As far as stylistic and compositional influences as concerned, Squarepusher, Mark Bell, Ustad Rais Khan, early Mahavishnu Orchestra, early Sabbath, Bad Brains, Joe Zawinul and Gender Wayang all weigh in heavily on my “process.”

MSJ: What's ahead for you?
The follow up to Veneer of Logic is well underway. Also, writing for a record with David Fiuczynski.
MSJ: I know artists hate to have their music pigeonholed or labeled, but how would you describe your music?
Music journalist and creative consultant Anil Prasad said it best:

“It's an amazing tour de force that explores the worlds of post-rock, industrial, metal, and ambient.”

Doctor Know (Bad Brains icon) refers to it as “Muttcore.”

MSJ: From where did the idea for doing a DVD of videos for each piece come?
That was a strong suggestion from the brilliant Anil Prasad. The video component enabled me to tap into my "art school" proclivities. I’m a huge fan of Experimental Film. Ira Cohen’s “Invasion of Thunderbolt Pagoda,” in particular, was a tremendous influence on my videos for Veneer of Logic. Most of my time at Bennington was spent with incredible visual artists like Tom Sachs and Andrew Kromelow. This really shaped my aesthetics.
MSJ: How did you make that happen?
I simply downloaded a demo of Final Cut Pro and dug in deep. I didn’t simply want to shoehorn in stock images. It took some time to make everybody play nice.
MSJ: Are there musicians with whom you would like to play with in the future?
Die Antwoord, Squarepusher, Morgan Ågren come to mind.
MSJ: Do you think that illegal downloading of music is a help or hindrance to the careers of musicians?
Nobody wants to work for free. Why should we?
MSJ: In a related question, how do you feel about fans recording shows and trading them?
As someone who had an abundance of bootlegs in college, I can't indulge in self-righteous indignation. I remember buying live vinyl boots on Bleeker Street back in the early "80s. Nothing like hearing Zep doing "Thank You" as an organ trio - brilliant.

I don’t, however, smile upon those who monetize from my work with neither my benefit or approval.

MSJ: If you were a superhero, what music person would be your arch nemesis and why?
Flaming Carrot, without a doubt. His Dadaistic relationship to “reality” offers him nearly as many challenges as any well equipped arch nemesis.
MSJ: If you were to put together your ultimate band (a band you'd like to hear or catch live), who would be in it and why?
Squarepusher, Ustad Rais Khan, Joseph Spence, Sun Ra, GG Allin and Al Jolson could MMA their way to the mic.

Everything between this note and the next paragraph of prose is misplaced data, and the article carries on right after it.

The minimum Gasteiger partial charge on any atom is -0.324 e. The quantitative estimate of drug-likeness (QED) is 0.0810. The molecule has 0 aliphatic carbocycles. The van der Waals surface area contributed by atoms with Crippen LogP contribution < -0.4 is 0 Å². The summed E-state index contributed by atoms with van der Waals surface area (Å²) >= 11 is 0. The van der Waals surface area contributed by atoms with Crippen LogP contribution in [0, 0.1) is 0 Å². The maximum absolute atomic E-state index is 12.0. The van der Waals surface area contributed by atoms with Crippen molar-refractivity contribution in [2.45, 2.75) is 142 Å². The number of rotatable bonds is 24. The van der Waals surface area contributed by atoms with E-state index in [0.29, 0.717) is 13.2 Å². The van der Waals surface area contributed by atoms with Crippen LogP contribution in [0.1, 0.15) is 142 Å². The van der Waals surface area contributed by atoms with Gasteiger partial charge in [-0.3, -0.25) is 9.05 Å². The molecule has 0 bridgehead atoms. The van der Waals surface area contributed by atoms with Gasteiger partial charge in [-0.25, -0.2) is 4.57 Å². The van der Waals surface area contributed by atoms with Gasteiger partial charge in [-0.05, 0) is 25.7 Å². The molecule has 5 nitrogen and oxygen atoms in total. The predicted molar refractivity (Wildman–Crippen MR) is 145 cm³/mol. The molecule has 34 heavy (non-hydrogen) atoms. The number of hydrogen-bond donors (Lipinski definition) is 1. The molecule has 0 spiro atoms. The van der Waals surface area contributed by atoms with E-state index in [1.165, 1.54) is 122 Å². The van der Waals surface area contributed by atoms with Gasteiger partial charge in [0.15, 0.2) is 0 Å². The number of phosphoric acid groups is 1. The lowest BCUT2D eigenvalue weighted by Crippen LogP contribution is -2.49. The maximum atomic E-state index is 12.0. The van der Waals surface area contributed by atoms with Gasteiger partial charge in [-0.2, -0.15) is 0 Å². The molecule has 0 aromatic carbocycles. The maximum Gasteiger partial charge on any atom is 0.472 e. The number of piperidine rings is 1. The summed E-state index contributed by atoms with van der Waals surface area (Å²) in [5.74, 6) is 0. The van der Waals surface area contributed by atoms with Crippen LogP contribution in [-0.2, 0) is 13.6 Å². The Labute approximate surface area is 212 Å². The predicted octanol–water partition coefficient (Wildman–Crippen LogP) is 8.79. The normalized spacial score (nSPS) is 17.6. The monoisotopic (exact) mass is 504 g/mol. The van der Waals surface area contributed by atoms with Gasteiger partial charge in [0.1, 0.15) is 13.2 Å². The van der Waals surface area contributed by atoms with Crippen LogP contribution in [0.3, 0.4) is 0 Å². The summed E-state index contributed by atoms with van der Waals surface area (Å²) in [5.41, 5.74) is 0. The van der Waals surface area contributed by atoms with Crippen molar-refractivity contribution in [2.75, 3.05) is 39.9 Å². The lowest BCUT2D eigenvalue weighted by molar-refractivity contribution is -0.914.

MSJ: If you were in charge of assembling a music festival and wanted it to be the ultimate one from your point of view who would be playing?
Die Antwood, Squarepusher, Bad Brains, Boris, Lightning Bolt and some guy (could be anyone) playing Satie's Vexations on the big stage for the full 72-hour duration.
MSJ: What was the last CD you bought and/or what have you been listening to lately?
Mahavishnu: Trident Sessions.
MSJ: Have you read any good books lately?
Absolutely!

Here’s a short list.

Listen Little Man- Wilhelm Reich

Mystical Concepts in Chassidism- Jacob Schochet

Morals and Dogma - Albert Pike

Secret Rituals of The O.T.O. - Francis King

Book Four- Aleister Crowley

Auto-Necrophilia - Bill Knott

MSJ: What about the last concert you attended for your enjoyment?
Bad Brains: Paradise/Boston. Absolutely transcendent!
MSJ: Do you have a musical “guilty pleasure?”
Fall Out Boy- “Sugar We're Going Down”
MSJ: What has been your biggest Spinal Tap moment?
Artie Fufkin
MSJ: If you could sit down to dinner with any three people, living or dead, for food and conversation, with whom would you be dining?
Nietzsche, Giacometti and Jack Kirby.
MSJ: What would be on the menu?
Ether, Absynthe and Vegan Hog Maws
MSJ: Are there any closing thoughts you would like to get out there?

I feel so blessed with the life I have. It's such a pleasure to make music with such extraordinary musicians.

Thanks for listening! 

 

 

MSJ: This interview is available in book format (hardcover and paperback) in Music Street Journal: 2013  Volume 6 at lulu.com/strangesound.